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52 percent of all ACT-tested first-generation high school graduates did not meet any of the ACT College Readiness Benchmarks. This is 40 percent higher than high school graduates as a whole and 63 percent higher than high school graduates from families where at least one parent received a bachelor’s degree.” If you’re counseling at the high school level, this article is well worth your time, since it doesn’t just focus on the statistics, but also on ways to change them.

Over the past two decades, the rise of the Internet and social media initiated a dramatic shift in popular culture: Almost everything that could be sexualized has been sexualized, producing a new generation of girls racing toward womanhood before even finishing puberty.” Another article that’s perhaps only tangentially related to school counseling, but which I think is a worthy read. This one, from Newsweek, talks about the impact of today’s (highly accessible) and sexually obsessed media on young girls. Oh, and here’s a rare thing. I’m actually going to encourage you to read the comment trail, as well.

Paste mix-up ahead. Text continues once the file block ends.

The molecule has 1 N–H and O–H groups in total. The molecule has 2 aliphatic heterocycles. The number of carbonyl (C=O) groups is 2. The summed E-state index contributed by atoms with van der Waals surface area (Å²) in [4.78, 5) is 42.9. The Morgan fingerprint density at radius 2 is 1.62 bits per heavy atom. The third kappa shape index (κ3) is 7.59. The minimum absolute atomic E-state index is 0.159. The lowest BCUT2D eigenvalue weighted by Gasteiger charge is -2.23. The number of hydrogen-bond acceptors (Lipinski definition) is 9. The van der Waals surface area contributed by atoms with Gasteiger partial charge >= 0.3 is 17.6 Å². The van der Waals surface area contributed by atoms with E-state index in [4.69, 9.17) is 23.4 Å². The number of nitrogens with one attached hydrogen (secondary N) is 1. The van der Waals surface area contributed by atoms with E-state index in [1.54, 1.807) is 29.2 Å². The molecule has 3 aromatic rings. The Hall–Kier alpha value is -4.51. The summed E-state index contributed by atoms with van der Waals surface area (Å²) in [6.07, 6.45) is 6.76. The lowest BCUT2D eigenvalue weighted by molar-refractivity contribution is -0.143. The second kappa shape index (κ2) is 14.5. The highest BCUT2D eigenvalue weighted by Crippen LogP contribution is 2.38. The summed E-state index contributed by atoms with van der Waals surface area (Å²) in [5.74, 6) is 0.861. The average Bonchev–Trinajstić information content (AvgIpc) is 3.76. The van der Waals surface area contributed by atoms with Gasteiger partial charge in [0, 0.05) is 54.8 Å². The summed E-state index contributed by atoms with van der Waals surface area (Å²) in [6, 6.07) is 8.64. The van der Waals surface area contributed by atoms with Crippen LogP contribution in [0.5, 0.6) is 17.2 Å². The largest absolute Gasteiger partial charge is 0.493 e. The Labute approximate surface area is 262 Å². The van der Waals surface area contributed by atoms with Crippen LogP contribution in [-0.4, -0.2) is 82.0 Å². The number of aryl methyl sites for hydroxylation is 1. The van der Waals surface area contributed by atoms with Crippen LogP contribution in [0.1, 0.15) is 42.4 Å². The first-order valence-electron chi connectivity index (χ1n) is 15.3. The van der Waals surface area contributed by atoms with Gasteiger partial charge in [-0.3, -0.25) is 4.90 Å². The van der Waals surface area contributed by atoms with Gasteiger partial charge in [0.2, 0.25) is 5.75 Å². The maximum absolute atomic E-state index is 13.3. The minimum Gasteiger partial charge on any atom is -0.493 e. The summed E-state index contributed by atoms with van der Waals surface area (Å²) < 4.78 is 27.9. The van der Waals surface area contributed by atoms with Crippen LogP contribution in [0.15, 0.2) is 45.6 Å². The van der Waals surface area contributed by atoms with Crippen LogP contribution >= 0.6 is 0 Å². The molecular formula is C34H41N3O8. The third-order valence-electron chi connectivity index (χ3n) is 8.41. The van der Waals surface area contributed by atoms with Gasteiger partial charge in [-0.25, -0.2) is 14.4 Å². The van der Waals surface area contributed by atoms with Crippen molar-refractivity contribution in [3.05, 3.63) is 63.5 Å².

For some reason, anorexia and bulimia don’t show up in the news as much as I remember them doing in the 90’s (I’m dating myself, but still.) Most of the links that show up in my newsfeeds are from Australia or the UK. This one’s from the Chicago Tribune, though: “While outpatient treatment for anorexia nervosa is not common in many countries, researchers found that adolescent girls who took part in a day-treatment program didn’t do any worse than those who stayed at a hospital for months of therapy.” Something to think about for families that are struggling to overcome these potentially deadly illnesses.

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